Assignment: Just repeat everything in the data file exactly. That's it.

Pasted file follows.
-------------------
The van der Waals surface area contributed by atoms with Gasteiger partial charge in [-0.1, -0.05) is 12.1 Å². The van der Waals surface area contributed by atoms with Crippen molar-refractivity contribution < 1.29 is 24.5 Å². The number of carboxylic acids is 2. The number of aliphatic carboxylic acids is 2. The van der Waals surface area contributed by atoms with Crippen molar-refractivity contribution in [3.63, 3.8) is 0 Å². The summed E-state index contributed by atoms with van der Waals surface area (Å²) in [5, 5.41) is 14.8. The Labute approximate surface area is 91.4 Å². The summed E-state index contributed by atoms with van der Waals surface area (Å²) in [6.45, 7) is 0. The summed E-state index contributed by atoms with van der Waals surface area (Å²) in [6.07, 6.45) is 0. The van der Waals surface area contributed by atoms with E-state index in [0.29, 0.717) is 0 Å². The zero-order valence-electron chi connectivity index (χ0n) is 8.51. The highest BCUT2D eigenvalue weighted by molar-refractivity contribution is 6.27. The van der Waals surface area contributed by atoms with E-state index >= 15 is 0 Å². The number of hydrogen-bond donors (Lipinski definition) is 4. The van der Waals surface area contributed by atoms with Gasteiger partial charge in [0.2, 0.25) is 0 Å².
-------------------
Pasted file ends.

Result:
The van der Waals surface area contributed by atoms with Gasteiger partial charge in [-0.1, -0.05) is 12.1 Å². The van der Waals surface area contributed by atoms with Crippen molar-refractivity contribution < 1.29 is 24.5 Å². The number of carboxylic acids is 2. The number of aliphatic carboxylic acids is 2. The van der Waals surface area contributed by atoms with Crippen molar-refractivity contribution in [3.63, 3.8) is 0 Å². The summed E-state index contributed by atoms with van der Waals surface area (Å²) in [5, 5.41) is 14.8. The Labute approximate surface area is 91.4 Å². The summed E-state index contributed by atoms with van der Waals surface area (Å²) in [6.45, 7) is 0. The summed E-state index contributed by atoms with van der Waals surface area (Å²) in [6.07, 6.45) is 0. The van der Waals surface area contributed by atoms with E-state index in [0.29, 0.717) is 0 Å². The zero-order valence-electron chi connectivity index (χ0n) is 8.51. The highest BCUT2D eigenvalue weighted by molar-refractivity contribution is 6.27. The van der Waals surface area contributed by atoms with E-state index >= 15 is 0 Å². The number of hydrogen-bond donors (Lipinski definition) is 4. The van der Waals surface area contributed by atoms with Gasteiger partial charge in [0.2, 0.25) is 0 Å².